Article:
Putting into practice the mantra of ‘thinking globally but acting locally’, in 2021 a group of residents in the Brewer Park to Brantwood Park area along the Rideau River, banded together to help the turtles. Aware that many turtle nests were being destroyed by predators in this corridor, they built nest protectors to keep eggs safe from predation. A Facebook group (now at over 900 members) linked concerned people together. With so many looking out for turtle nesting sites, word spreads swiftly and volunteers are able to quickly install nest protectors.

Once nest protectors are installed, community members routinely check on them and remove tall plants shading the nest area. Too much shade can reduce the soil temperature and keep the eggs from hatching. In late summer once nests are starting to hatch, volunteers put up signs and write chalk messages on sidewalks to alert walkers and cyclists to keep an eye out for hatchlings that may be on the move, and possibly crossing sidewalks. If hatchlings are found wandering away from the river, they are carried down to the river and released close to water. In 2023 the group installed 40 nest protectors, thus helping ensure more eggs hatch, and the hatchlings make it to water, with a fighting chance of survival. This committed group is taking care of their neighbours – only this time their neighbours are Painted and Snapping Turtles.

This engaged and committed group saw a problem, developed a solution, and is helping to preserve local Species at Risk. They are an excellent example of community conservation at work. For their dedication to protecting local turtle populations, Turtles of Old Ottawa East and South is a worthy recipient of the OFNC’s Conservation Non-Member Award for 2023.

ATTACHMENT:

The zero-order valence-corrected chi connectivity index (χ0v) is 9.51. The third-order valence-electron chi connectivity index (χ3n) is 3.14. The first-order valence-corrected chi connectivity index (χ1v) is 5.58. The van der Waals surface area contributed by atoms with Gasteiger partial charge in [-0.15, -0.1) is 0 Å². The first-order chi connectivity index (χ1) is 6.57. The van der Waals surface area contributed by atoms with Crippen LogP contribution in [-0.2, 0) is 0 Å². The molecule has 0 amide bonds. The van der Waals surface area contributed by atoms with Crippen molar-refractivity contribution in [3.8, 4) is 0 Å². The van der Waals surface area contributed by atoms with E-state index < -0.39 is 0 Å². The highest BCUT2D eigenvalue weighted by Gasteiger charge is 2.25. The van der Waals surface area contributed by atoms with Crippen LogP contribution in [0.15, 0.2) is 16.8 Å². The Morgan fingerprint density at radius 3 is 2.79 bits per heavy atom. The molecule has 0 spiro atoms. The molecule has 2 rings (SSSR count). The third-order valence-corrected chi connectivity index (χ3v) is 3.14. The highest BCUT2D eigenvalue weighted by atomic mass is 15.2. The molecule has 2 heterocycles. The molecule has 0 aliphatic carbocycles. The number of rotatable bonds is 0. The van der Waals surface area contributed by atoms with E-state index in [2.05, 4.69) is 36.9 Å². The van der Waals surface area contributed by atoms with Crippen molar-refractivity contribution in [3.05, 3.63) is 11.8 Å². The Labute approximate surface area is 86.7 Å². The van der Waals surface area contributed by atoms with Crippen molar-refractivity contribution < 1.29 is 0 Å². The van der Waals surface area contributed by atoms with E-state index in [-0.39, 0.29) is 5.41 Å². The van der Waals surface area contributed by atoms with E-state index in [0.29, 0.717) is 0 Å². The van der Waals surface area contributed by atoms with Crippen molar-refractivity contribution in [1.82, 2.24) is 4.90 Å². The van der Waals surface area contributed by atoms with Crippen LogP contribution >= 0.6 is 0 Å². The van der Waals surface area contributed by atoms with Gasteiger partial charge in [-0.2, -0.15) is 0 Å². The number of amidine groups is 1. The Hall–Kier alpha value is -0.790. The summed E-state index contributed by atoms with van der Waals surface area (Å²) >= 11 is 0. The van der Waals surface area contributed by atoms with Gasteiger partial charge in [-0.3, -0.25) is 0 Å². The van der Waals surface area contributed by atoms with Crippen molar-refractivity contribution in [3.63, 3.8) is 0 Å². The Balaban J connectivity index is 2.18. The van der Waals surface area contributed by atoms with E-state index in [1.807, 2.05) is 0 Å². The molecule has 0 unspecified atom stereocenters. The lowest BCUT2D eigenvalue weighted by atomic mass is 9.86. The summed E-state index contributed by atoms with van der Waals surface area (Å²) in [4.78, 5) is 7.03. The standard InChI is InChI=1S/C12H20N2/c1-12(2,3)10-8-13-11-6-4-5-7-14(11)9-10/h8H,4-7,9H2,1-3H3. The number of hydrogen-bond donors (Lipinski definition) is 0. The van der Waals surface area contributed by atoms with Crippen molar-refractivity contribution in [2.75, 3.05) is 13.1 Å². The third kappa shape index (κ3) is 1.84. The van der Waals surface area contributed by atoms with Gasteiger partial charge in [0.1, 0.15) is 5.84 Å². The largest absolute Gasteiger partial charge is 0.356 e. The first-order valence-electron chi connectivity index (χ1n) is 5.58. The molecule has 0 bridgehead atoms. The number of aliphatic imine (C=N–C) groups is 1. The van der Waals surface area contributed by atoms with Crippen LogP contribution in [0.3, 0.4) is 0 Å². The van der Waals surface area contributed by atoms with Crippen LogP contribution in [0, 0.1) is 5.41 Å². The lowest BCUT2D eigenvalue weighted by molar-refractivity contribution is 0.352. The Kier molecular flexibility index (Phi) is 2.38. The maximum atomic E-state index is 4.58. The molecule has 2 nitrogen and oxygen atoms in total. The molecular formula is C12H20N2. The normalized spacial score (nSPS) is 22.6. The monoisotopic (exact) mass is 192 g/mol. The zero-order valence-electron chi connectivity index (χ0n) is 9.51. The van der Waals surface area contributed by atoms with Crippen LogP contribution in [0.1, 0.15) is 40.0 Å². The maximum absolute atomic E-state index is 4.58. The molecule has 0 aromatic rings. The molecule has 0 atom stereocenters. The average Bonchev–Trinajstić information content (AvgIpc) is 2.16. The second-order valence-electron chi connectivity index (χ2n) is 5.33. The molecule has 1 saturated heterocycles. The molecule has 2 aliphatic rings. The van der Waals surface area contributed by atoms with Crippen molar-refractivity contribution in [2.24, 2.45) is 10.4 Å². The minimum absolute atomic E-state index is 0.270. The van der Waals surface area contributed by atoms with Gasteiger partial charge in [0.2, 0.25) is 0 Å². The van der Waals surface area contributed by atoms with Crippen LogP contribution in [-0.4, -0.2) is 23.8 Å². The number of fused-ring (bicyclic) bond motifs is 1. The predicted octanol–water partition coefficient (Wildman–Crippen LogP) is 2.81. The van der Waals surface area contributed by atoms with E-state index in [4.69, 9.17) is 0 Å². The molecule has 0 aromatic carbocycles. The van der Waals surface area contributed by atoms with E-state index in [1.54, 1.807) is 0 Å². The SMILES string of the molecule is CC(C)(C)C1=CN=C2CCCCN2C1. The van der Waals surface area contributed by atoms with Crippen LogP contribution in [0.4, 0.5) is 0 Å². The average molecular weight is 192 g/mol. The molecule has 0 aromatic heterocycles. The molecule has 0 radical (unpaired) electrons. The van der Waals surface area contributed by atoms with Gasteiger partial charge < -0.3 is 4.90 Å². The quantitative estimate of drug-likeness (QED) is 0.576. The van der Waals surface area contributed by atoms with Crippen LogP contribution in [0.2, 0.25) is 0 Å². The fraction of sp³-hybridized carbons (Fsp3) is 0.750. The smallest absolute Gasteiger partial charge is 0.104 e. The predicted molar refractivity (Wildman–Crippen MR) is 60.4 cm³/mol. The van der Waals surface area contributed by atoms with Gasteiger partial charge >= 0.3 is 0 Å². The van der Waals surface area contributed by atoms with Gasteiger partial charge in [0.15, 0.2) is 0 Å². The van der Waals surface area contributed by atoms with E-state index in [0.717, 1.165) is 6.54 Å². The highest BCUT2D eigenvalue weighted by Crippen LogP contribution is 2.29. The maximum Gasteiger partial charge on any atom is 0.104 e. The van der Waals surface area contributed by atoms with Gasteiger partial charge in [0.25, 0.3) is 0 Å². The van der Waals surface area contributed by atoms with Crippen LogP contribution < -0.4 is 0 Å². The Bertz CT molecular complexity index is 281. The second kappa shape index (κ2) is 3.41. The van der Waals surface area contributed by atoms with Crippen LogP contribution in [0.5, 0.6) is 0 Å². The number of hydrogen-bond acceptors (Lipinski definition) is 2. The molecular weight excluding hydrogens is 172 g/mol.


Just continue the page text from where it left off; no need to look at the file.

Our group TOOES has worked in collaboration with other efforts, including the Fletcher Wildlife Garden sub-group of the Ottawa Field Naturalists’ Club, the National Capital Commission (who do the south/east side of the Rideau River), Agriculture Canada (who does the Arboretum), and most closely, the Canadian Wildlife Federation, whose turtle program is led by David Seburn…

Videos from CWF turtle expert David Seburn

All of these long videos have ‘chapters’, which indicate what topic is being discussed at which time in the video. This is useful both to know if you want to watch the video, and/or if you want to jump to certain segments.

Saving Ottawa’s Turtles

April 2022 webinar for Friends of Carp Hills, another group in Ottawa working to protect turtles.

1 hour, 13 minutes.
Also see other videos from Friends of Carp Hills

Turtle Talks Webinar

2021 CWF webinar: David Seburn accompanied by moderated by Caitlin Brant.

1 hour, 29 minutes

Canadian Species Identification

iNaturalist is a ‘citizen-scientist’ method for individuals to contribute to conservation efforts by reporting sightings (not only of turtles, but this webinar focuses on the turtles and how to know what type you are seeing, and how it can help).

59 minutes

Other CWF videos

They have a whole playlist of nine videos about turtles, there is at least one more long webinar with Seburn, as well as some very short turtle ‘PSA’ (Public Service Announcement) videos and a few other ones. Also a four-video French playlist